My biggest problem with the F-35 is that I see them as a luxury and somewhat the result of what I think is an inferiority complex on the part of those that make the decisions in regards to Canada’s military. It is not a quantifiable point but it is an opinion I have held since reading “Unexpected War: Canada in Kandahar” as well as the watching with interest the debate surrounding Canada’s potential participation in the war in Iraq and the purchase of diesel submarines.

    While the F-35s have some excellent features, and I was put more at ease with the plane after watching a documentary on the x-plane competition, I still view it as a luxury. Why is the Super Hornet and the Eurofighter left out of the discussion? Both are proven technologies at the moment and would come with less surprises as well as potentially being cheaper to acquire. There are so many unanswered questions, partly because we don’t know what the defense department needs in a multirole fighter and more specifically what Canada’s foreign policy is going to be in the future. Are the F-35’s going to be patrolling Canada’s borders or are they actually going to be used in conflicts which has been rare for the current CF-18s.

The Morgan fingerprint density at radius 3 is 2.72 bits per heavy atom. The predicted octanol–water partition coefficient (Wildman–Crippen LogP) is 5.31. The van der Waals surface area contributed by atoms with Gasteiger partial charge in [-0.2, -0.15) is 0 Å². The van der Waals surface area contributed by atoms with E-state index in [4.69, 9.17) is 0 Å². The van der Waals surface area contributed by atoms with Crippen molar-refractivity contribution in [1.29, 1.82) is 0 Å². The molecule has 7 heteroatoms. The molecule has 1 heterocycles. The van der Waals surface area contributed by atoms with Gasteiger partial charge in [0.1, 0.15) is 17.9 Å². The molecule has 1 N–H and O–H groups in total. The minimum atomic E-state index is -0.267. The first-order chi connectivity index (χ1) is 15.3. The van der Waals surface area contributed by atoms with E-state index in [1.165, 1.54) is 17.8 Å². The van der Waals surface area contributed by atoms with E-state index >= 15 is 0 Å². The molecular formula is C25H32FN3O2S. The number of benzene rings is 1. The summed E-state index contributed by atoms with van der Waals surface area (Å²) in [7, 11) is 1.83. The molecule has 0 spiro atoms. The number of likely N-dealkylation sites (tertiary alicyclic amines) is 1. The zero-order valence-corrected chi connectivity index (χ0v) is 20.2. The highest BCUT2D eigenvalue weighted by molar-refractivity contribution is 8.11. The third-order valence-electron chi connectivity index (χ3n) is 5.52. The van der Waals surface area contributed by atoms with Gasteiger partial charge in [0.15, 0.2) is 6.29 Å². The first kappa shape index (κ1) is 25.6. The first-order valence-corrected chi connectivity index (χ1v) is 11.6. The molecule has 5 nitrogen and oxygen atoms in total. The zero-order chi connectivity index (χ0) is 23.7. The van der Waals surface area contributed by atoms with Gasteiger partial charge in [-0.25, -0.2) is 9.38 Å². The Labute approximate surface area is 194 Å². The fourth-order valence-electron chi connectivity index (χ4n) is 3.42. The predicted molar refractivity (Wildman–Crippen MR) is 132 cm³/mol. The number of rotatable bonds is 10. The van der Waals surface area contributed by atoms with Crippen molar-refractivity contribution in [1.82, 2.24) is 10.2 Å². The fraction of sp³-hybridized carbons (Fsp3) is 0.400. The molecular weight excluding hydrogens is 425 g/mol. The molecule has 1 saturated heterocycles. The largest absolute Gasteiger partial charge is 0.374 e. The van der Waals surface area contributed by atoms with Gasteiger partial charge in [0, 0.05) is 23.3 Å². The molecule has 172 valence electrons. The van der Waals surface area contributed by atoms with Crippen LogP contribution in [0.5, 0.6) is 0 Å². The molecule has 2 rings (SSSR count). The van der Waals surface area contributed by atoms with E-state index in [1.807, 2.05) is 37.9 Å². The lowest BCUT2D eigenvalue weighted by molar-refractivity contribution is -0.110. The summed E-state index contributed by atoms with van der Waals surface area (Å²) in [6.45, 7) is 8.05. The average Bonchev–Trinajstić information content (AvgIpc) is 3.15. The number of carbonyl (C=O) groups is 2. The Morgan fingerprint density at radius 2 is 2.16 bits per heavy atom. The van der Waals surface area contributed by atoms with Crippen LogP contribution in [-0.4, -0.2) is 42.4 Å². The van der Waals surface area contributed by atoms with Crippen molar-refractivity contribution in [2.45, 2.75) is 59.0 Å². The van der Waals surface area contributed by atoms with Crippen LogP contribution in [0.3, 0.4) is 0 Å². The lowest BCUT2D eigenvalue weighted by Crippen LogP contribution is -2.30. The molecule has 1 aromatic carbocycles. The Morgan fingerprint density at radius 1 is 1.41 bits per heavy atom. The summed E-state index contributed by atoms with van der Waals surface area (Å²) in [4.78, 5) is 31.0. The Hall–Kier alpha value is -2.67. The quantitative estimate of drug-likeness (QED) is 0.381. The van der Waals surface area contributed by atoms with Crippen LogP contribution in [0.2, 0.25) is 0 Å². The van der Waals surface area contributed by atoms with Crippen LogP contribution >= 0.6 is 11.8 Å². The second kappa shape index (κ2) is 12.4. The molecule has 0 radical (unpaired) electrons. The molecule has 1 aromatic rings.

Yes, we need new planes, but do we need the F-35 specifically and at what point do we stop and realize there are diminishing returns to defense spending just like everything else.

    However, although I think the F-35 is expensive, it is all relative. I realize the cost is amortized over ~30 years, but I wan’t to know how that compares to a potential purchase of Super Hornets or any other plane. It is one reason I have yet to get fully on board with the oppositions bemoaning of the price outside of the obvious significantly higher flyaway cost in comparison to a Super Hornet. I also think that even though the Liberals would hold a competitive bidding process, they would likely buy the F-35 anyways.

    Bottom line though is there needs to be a lot more transparency in this purchase.

  11. I totally do not understand why we need fighter/bomber jets at all. I mean, who do we intend on fighting and/or bombing? Don’t we have better things to do? Surely all that money be put to better use. It just seems completely insane to me.

  12. Tea Party Patriot

    “$16 to $30 per year for every single person in the country for a period of 30 years ”